NOTE: tspecials is defined in . The TRANSID is
likely to be different from the RFC822 message id,
since it must uniquely identify the particular copy of the message being sent over this SMTP link. However,
the syntax of transid-value is designed so that any
TRANSID is both a legal RFC822 msg-id as well as being a legal esmtp-value .
(5) The maximum length of a MAIL FROM command line is increased by 88 characters by the possible addition of the TRANSID keyword and value;
(6) no additional SMTP verbs are defined by this extension; and, (7) the next section specifies how support for the extension affects the behavior of a server and client SMTP.
When a client SMTP wishes to use checkpointing to eliminate the need to retransmit all message data in its entirety in the event of a session interruption, it first issues the EHLO command to the server SMTP. If the server SMTP responds with code 250 to the EHLO command, and the response includes the EHLO keyword value CHECKPOINT, then the server SMTP is indicating that it supports SMTP checkpointing and will honor requests to restart interrupted SMTP transactions.
The extended MAIL command is issued by a client SMTP when it wishes to enable server checkpointing. The syntax for this command is identical to the MAIL command in , except that a TRANSID parameter must appear after the address.
The complete syntax of this extended command is defined in , with the esmtp-keyword TRANSID and transid-value parameter as previously defined.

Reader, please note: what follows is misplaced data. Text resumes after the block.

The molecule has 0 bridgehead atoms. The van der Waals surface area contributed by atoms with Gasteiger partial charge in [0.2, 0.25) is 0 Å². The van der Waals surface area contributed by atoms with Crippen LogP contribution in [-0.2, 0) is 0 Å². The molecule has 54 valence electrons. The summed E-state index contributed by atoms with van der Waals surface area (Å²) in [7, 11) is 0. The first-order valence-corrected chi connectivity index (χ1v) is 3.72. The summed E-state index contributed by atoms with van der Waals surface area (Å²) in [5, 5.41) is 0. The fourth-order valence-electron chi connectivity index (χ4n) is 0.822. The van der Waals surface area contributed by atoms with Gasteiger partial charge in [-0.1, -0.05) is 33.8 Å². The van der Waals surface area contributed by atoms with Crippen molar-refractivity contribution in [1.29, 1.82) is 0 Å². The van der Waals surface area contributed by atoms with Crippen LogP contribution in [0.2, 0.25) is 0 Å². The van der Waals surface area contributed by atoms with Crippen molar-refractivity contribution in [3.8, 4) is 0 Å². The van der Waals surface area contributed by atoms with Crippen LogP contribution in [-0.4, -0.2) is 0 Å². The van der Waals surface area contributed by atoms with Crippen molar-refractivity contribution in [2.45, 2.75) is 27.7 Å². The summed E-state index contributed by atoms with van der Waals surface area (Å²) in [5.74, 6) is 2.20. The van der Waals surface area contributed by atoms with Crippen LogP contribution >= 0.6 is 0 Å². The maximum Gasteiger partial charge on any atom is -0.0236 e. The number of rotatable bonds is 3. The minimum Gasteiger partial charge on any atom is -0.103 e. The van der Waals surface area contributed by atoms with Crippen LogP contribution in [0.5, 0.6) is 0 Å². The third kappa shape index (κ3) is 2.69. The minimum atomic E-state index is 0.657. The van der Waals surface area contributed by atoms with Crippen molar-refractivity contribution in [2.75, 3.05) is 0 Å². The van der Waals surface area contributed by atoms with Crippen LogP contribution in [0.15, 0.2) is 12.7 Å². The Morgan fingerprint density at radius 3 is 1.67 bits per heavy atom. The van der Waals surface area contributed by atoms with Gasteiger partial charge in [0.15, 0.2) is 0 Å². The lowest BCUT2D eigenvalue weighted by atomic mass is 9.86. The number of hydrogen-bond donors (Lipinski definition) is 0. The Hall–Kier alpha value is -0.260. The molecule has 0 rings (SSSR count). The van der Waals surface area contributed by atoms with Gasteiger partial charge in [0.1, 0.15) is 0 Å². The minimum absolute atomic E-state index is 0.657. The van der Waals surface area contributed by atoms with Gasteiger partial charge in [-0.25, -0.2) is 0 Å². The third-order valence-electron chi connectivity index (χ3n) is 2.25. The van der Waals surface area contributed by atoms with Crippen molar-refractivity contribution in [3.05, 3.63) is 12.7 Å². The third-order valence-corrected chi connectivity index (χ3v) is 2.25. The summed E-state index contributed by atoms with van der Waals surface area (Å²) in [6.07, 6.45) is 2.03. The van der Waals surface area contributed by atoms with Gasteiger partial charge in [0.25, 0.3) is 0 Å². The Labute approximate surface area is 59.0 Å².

The value associated with the TRANSID parameter must be an identifier that serves to uniquely identify this particular SMTP transaction. Only one TRANSID parameter may be used in a single MAIL command. Care must be used in constructing TRANSID values to simultaneously insure both uniqueness and the ability to reidentify interrupted transactions.
The TRANSID is structured to ensure globally uniqueness without any additional registry. The transid-domain part should be a valid domain name that uniquely identifies the SMTP client. Note that this is usually the same as the domain name given in conjunction with the EHLO command, but not always. The EHLO domain name identifies the specific host the SMTP connection originated from, whereas the transid-domain may refer to a group of hosts that collectively host a multi-homed SMTP client. The transid-local part should be an identifier that distinguishes this SMTP transaction from any other originating from this SMTP client.
Despite the structured nature of the TRANSID the server should treat the value as an opaque, case-sensitive string.
Note that the contents of the RFC822 message-id header typically are NOT appropriate for use as the TRANSID parameter value, since such identifiers may be associated with multiple copies of the same message -- e.g., as it is split during transmission down different network paths -- and hence with multiple distinct SMTP transactions.